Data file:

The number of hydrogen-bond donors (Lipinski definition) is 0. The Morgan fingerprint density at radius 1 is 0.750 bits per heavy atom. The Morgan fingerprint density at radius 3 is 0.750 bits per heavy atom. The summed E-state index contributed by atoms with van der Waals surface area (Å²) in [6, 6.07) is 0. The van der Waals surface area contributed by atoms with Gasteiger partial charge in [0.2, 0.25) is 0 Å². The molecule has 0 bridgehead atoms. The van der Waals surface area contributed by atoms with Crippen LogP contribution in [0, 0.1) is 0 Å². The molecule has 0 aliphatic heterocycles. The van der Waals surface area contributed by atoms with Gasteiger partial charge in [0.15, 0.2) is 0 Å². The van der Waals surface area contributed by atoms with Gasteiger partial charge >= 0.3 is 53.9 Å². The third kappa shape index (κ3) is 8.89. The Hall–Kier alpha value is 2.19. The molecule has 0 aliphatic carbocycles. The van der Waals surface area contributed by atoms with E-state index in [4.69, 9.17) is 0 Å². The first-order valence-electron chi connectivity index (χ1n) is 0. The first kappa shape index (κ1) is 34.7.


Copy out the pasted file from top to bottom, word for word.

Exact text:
The number of hydrogen-bond donors (Lipinski definition) is 0. The Morgan fingerprint density at radius 1 is 0.750 bits per heavy atom. The Morgan fingerprint density at radius 3 is 0.750 bits per heavy atom. The summed E-state index contributed by atoms with van der Waals surface area (Å²) in [6, 6.07) is 0. The van der Waals surface area contributed by atoms with Gasteiger partial charge in [0.2, 0.25) is 0 Å². The molecule has 0 bridgehead atoms. The van der Waals surface area contributed by atoms with Crippen LogP contribution in [0, 0.1) is 0 Å². The molecule has 0 aliphatic heterocycles. The van der Waals surface area contributed by atoms with Gasteiger partial charge in [0.15, 0.2) is 0 Å². The van der Waals surface area contributed by atoms with Gasteiger partial charge >= 0.3 is 53.9 Å². The third kappa shape index (κ3) is 8.89. The Hall–Kier alpha value is 2.19. The molecule has 0 aliphatic carbocycles. The van der Waals surface area contributed by atoms with E-state index in [4.69, 9.17) is 0 Å². The first-order valence-electron chi connectivity index (χ1n) is 0. The first kappa shape index (κ1) is 34.7.